Last updated on August 22nd, 2019 at 03:24 pm
An overview of ADHD in teenagers
ADHD is a behavior disorder that affects about 10% of school aged children and teenagers. ADHD in teenagers is most commonly diagnosed during childhood years, with the disorder continuing into the teenage years. Many teenagers with ADHD however, are diagnosed during their early teen years as school becomes more demanding. In contrast to previous research, new studies have shown that most children with ADHD do not outgrow the disorder when they reach their teens.
ADHD may coexist with other conditions and disorders, including learning disabilities and development disorders.
Diagnosis of ADHD in teenagers
Teens with ADHD who were not previously diagnosed may struggle with high school demands and feelings while experiencing the same problems as those without ADHD including issues relating to self-esteem, physical development, hormonal changes, self-identity, peers and school work and being part of a group.
In many cases, however, teens with ADHD react negatively to such demands and feelings in manners different to their non-ADHD peers.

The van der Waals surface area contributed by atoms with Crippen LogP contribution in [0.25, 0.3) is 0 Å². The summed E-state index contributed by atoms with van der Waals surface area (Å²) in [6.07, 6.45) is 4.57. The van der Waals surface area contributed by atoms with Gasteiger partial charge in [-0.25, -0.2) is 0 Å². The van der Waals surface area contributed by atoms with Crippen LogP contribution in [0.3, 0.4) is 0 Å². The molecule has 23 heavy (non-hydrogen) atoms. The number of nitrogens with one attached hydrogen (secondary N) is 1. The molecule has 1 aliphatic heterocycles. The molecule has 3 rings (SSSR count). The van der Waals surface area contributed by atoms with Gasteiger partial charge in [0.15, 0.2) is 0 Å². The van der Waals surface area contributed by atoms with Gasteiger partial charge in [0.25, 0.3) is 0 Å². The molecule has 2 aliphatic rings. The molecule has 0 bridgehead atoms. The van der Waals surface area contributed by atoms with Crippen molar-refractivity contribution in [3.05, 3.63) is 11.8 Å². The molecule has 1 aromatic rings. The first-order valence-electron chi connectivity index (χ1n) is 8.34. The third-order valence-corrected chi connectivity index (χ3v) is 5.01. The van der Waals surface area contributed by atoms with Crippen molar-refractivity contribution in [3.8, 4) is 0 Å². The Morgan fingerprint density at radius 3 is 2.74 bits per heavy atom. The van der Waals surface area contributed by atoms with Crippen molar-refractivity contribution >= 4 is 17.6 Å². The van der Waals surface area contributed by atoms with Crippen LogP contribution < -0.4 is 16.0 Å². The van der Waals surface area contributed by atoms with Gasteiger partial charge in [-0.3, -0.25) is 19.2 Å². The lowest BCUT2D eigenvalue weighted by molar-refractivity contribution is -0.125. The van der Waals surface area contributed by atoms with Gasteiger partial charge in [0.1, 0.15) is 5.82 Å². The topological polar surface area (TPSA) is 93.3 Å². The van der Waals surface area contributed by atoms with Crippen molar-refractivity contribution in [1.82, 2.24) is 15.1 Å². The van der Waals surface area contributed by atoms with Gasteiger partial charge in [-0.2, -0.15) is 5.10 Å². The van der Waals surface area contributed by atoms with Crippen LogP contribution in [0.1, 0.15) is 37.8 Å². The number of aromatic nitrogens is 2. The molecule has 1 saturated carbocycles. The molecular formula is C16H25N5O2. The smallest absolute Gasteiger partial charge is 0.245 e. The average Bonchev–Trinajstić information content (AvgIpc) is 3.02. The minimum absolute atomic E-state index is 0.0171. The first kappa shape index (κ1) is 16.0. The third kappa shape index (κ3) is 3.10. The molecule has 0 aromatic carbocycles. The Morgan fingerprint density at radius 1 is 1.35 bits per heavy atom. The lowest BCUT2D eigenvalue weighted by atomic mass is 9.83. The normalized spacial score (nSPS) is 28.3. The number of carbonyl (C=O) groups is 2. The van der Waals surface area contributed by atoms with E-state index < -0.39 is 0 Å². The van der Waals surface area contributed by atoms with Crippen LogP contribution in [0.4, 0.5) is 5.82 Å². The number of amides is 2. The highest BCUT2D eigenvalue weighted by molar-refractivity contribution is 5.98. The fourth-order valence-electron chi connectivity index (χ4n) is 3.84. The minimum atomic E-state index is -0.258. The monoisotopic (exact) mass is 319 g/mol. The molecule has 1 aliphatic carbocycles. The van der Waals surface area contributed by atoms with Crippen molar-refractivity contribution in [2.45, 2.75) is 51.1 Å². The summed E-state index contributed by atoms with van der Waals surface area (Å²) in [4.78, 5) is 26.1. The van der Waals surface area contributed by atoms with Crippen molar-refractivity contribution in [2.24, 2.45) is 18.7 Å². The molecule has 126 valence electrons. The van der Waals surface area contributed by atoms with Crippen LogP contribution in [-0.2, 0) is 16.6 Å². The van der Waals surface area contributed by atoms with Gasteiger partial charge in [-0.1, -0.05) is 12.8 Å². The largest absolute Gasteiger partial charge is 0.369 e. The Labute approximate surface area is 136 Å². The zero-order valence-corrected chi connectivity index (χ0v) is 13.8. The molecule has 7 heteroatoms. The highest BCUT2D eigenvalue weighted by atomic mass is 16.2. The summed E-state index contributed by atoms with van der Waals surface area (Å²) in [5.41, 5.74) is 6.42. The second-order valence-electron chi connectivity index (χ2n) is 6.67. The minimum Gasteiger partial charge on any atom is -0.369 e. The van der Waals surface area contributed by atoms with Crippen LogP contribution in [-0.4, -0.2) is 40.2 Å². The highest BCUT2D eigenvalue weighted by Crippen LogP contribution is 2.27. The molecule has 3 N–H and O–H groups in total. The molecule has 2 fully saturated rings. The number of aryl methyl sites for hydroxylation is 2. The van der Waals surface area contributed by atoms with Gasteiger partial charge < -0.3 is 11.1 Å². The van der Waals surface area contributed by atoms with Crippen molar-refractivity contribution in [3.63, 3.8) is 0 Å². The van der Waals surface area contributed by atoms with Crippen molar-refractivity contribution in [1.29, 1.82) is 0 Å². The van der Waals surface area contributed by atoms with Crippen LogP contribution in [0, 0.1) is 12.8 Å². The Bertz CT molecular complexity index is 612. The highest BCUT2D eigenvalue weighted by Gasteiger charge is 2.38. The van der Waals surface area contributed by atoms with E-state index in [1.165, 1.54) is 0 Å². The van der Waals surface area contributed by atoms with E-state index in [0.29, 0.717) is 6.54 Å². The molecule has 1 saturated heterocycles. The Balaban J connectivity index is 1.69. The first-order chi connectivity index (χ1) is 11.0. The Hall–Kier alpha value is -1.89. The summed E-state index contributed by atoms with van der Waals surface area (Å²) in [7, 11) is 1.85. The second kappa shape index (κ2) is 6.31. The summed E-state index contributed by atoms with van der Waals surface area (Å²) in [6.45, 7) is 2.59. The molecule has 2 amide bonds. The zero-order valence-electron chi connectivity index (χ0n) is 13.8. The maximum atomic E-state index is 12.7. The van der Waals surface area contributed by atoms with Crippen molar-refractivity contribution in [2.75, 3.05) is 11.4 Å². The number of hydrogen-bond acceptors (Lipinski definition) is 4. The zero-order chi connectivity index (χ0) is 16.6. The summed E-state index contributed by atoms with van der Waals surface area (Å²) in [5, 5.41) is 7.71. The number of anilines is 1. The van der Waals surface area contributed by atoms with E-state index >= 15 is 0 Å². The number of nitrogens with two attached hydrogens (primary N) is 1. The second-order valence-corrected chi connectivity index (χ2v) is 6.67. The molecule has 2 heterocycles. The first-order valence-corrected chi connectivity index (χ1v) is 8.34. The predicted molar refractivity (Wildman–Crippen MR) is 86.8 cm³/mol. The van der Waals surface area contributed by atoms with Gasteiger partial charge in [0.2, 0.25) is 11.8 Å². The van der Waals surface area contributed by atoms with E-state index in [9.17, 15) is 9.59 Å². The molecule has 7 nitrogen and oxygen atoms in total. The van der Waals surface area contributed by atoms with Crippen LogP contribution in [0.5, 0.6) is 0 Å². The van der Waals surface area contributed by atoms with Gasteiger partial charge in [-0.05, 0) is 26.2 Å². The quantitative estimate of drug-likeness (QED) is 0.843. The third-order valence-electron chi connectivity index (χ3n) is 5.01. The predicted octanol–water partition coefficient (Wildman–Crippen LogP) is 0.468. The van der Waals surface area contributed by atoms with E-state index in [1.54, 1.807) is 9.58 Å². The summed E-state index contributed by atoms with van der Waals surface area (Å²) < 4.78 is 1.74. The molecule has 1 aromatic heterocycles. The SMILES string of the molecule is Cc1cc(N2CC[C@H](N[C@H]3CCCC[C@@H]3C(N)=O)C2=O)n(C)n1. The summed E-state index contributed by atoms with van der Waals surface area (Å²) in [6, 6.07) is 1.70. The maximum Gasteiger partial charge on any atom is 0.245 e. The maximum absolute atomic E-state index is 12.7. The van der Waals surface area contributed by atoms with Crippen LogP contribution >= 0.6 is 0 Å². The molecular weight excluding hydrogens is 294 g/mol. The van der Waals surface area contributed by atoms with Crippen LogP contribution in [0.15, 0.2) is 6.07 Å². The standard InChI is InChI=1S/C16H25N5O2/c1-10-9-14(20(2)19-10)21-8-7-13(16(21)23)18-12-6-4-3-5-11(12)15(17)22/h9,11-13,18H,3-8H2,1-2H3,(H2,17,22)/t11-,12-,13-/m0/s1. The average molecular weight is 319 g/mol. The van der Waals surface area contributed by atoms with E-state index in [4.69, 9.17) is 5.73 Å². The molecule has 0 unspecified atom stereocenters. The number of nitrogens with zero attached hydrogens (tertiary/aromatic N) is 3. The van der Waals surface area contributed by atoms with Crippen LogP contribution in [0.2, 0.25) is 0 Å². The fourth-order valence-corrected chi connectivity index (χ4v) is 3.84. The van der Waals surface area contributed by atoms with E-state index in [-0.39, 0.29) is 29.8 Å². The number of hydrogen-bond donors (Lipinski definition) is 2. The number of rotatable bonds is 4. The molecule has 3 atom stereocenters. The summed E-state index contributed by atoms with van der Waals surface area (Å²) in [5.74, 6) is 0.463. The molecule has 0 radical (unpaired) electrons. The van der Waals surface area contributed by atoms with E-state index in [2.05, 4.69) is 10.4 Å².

Some facts about ADHD in teenagers
- Research has shown that teens with ADHD face more conflict with family members than teens without ADHD, particularly with their mothers.
- It is more difficult to obtain a diagnosis of ADHD in a teenager than in a child because of a number of reasons:
- many symptoms required for a diagnosis are appropriate for children rather than for teens or young adults;
- reliable reports from parents, teachers and other observers are more difficult as symptoms and behaviors vary among teens with ADHD and those without ADHD; and
- the presence of other learning or development disorders may mask or complicate the diagnosis of ADHD.
- Teens with ADHD may feel isolated particularly if they are always impulsive and do things that irritate or annoy others as a result of that impulsiveness. The result is that teens with ADHD may be more likely to associate with peers who are maladaptive or may be socially rejected.
- Teens with ADHD may try to become the class clown to gain popularity.
- They can be perfectionists and may focus on a topic of interest to the extent that others become weary of the topic.
- Teens with ADHD are more likely to:
- be aggressive, impulsive and not think about consequences of their actions
- experiment with drugs and alcohol
- have an accident while driving
- Teens with ADHD may have difficulties organizing themselves for exams, studies, class timetables, homework and academic assignments.